Improving the battery life of devices with displays (wearables, IoT and industrial and medical safety and monitoring) has long been a problem for product designers and engineers. Most of the tech world has been focused on creating new applications, leaving display innovations to stagnate. And that’s a big reason why a typical screen eats up about 50% of the energy a device uses. To make matters worse, a backlight wastes most of the light it creates. So the key to making a device with a display hold a charge for 5 days starts with rethinking the light.
FLEx and Front Lighting
That’s where FLEx Lighting stepped in with a front light that can be used with a Reflective LCD display. Backlights use an inefficient transmissive type of display that beams light through filters (where most of the light gets blocked) then into pixels. There are new emissive technologies like OLED and MicroLEDs that emit their own light, but they aren’t as efficient as the third type of display: reflective.
As the name suggests, reflective displays use any ambient light (e.g., sunlight) to bounce off and illuminate the screen. Emissive and transmissive displays compete with any ambient light, so they need to throw a more intense light to fight these sources, and they ultimately lose the battle against direct sunlight. Another advantage of reflective displays is the ability to read them very clearly outdoors. It’s a smart system, but what do you do when there is no ambient light for the display to use? That’s where the front light from FLEx comes in. FLEx has engineered an ultrathin lightguide that can laminate to the top surface of an RLCD and needs only one LED to light the screen. Tests show that it’s about 90% more efficient than a backlight system. What that means for users is less time spent charging. For commercial applications, it’s annoying to have to keep charging your device, but for medical and industrial applications much more is at stake. Time spent charging is time not spent monitoring.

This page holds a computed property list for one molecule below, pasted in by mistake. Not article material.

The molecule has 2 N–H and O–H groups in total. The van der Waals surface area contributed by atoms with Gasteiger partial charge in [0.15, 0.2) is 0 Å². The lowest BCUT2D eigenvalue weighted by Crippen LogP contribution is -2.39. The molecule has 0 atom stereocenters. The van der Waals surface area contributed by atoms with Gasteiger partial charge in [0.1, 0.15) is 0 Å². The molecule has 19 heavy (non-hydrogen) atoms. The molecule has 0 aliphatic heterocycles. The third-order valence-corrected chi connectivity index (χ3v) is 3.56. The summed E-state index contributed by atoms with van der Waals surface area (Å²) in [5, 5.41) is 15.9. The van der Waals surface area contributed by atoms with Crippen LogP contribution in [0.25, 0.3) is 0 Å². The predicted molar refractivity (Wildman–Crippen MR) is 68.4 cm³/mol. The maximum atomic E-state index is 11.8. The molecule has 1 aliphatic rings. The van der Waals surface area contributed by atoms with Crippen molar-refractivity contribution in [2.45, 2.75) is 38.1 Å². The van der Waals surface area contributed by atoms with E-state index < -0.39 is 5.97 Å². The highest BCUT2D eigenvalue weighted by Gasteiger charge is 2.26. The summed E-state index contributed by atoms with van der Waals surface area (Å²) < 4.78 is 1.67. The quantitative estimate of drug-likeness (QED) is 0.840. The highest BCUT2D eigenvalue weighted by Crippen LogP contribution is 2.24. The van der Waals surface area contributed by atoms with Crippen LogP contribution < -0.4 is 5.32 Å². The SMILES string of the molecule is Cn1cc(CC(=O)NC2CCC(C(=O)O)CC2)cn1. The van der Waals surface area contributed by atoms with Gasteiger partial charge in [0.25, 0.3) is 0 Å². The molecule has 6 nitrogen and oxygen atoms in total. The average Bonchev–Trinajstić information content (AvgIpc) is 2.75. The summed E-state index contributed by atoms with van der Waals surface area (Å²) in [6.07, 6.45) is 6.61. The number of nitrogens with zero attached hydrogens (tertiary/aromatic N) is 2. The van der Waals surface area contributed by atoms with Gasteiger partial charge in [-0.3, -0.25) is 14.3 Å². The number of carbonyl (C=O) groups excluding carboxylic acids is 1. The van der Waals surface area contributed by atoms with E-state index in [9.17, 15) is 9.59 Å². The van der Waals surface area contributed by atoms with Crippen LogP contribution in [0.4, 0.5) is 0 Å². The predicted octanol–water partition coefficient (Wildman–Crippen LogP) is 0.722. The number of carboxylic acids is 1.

JDI and Sharp both make low power Reflective LCDs (RLCDs) that device makers are noticing. Makers of wearables and fitness trackers have used the form factor for awhile because of its sunlight readability, something backlit devices simply can’t do (they fight sunlight and lose). Industrial and medical devices are turning to RLCDs for their power-efficiency. These industries tend to innovate at a slower rate, but the benefits for these two applications are becoming more apparent and more adoptions are in the pipeline.